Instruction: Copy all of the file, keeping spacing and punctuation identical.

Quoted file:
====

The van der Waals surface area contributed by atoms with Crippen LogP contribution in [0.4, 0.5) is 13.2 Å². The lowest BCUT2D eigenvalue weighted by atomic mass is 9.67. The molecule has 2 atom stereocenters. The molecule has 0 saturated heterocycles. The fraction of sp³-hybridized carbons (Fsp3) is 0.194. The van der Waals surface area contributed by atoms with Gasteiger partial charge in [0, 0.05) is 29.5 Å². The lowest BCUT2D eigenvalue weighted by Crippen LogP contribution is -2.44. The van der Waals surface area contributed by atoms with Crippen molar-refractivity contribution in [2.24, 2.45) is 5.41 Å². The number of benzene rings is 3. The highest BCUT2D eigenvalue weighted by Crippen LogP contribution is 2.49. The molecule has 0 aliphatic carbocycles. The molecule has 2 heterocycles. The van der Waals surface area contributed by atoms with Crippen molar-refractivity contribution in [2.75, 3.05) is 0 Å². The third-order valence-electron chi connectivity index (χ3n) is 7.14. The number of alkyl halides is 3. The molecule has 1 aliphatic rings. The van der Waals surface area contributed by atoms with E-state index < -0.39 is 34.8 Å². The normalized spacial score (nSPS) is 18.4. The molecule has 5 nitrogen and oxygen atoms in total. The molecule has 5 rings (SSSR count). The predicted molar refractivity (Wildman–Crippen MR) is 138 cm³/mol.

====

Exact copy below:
The van der Waals surface area contributed by atoms with Crippen LogP contribution in [0.4, 0.5) is 13.2 Å². The lowest BCUT2D eigenvalue weighted by atomic mass is 9.67. The molecule has 2 atom stereocenters. The molecule has 0 saturated heterocycles. The fraction of sp³-hybridized carbons (Fsp3) is 0.194. The van der Waals surface area contributed by atoms with Gasteiger partial charge in [0, 0.05) is 29.5 Å². The lowest BCUT2D eigenvalue weighted by Crippen LogP contribution is -2.44. The van der Waals surface area contributed by atoms with Crippen molar-refractivity contribution in [2.24, 2.45) is 5.41 Å². The number of benzene rings is 3. The highest BCUT2D eigenvalue weighted by Crippen LogP contribution is 2.49. The molecule has 0 aliphatic carbocycles. The molecule has 2 heterocycles. The van der Waals surface area contributed by atoms with Crippen molar-refractivity contribution in [2.75, 3.05) is 0 Å². The third-order valence-electron chi connectivity index (χ3n) is 7.14. The number of alkyl halides is 3. The molecule has 1 aliphatic rings. The van der Waals surface area contributed by atoms with E-state index < -0.39 is 34.8 Å². The normalized spacial score (nSPS) is 18.4. The molecule has 5 nitrogen and oxygen atoms in total. The molecule has 5 rings (SSSR count). The predicted molar refractivity (Wildman–Crippen MR) is 138 cm³/mol.